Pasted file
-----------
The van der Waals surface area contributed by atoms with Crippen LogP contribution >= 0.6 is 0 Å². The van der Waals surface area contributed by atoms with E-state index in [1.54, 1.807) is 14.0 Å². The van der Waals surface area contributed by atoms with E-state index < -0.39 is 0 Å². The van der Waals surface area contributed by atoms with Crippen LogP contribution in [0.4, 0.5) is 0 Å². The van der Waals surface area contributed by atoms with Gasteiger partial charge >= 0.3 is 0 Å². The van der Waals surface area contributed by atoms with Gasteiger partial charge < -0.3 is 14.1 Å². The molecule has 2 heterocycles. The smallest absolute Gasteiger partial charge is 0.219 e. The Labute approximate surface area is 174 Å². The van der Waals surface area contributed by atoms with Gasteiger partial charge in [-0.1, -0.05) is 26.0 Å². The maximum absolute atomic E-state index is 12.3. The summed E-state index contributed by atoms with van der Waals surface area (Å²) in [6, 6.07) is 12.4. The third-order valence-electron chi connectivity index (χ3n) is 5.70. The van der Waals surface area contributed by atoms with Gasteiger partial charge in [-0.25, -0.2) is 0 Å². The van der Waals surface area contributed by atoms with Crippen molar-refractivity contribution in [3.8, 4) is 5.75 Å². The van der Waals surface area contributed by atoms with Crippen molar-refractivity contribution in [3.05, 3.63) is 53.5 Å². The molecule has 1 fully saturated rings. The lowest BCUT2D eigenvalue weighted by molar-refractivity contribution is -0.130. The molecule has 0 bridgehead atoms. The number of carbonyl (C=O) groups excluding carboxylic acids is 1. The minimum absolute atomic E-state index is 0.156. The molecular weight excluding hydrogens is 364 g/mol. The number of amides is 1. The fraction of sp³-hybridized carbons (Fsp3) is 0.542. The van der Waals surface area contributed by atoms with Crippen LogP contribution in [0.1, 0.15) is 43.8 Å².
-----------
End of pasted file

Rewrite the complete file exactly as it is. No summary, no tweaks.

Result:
The van der Waals surface area contributed by atoms with Crippen LogP contribution >= 0.6 is 0 Å². The van der Waals surface area contributed by atoms with E-state index in [1.54, 1.807) is 14.0 Å². The van der Waals surface area contributed by atoms with E-state index < -0.39 is 0 Å². The van der Waals surface area contributed by atoms with Crippen LogP contribution in [0.4, 0.5) is 0 Å². The van der Waals surface area contributed by atoms with Gasteiger partial charge >= 0.3 is 0 Å². The van der Waals surface area contributed by atoms with Gasteiger partial charge < -0.3 is 14.1 Å². The molecule has 2 heterocycles. The smallest absolute Gasteiger partial charge is 0.219 e. The Labute approximate surface area is 174 Å². The van der Waals surface area contributed by atoms with Gasteiger partial charge in [-0.1, -0.05) is 26.0 Å². The maximum absolute atomic E-state index is 12.3. The summed E-state index contributed by atoms with van der Waals surface area (Å²) in [6, 6.07) is 12.4. The third-order valence-electron chi connectivity index (χ3n) is 5.70. The van der Waals surface area contributed by atoms with Gasteiger partial charge in [-0.25, -0.2) is 0 Å². The van der Waals surface area contributed by atoms with Crippen molar-refractivity contribution in [3.8, 4) is 5.75 Å². The van der Waals surface area contributed by atoms with Crippen molar-refractivity contribution in [3.05, 3.63) is 53.5 Å². The molecule has 1 fully saturated rings. The lowest BCUT2D eigenvalue weighted by molar-refractivity contribution is -0.130. The molecule has 0 bridgehead atoms. The number of carbonyl (C=O) groups excluding carboxylic acids is 1. The minimum absolute atomic E-state index is 0.156. The molecular weight excluding hydrogens is 364 g/mol. The number of amides is 1. The fraction of sp³-hybridized carbons (Fsp3) is 0.542. The van der Waals surface area contributed by atoms with Crippen LogP contribution in [0.1, 0.15) is 43.8 Å².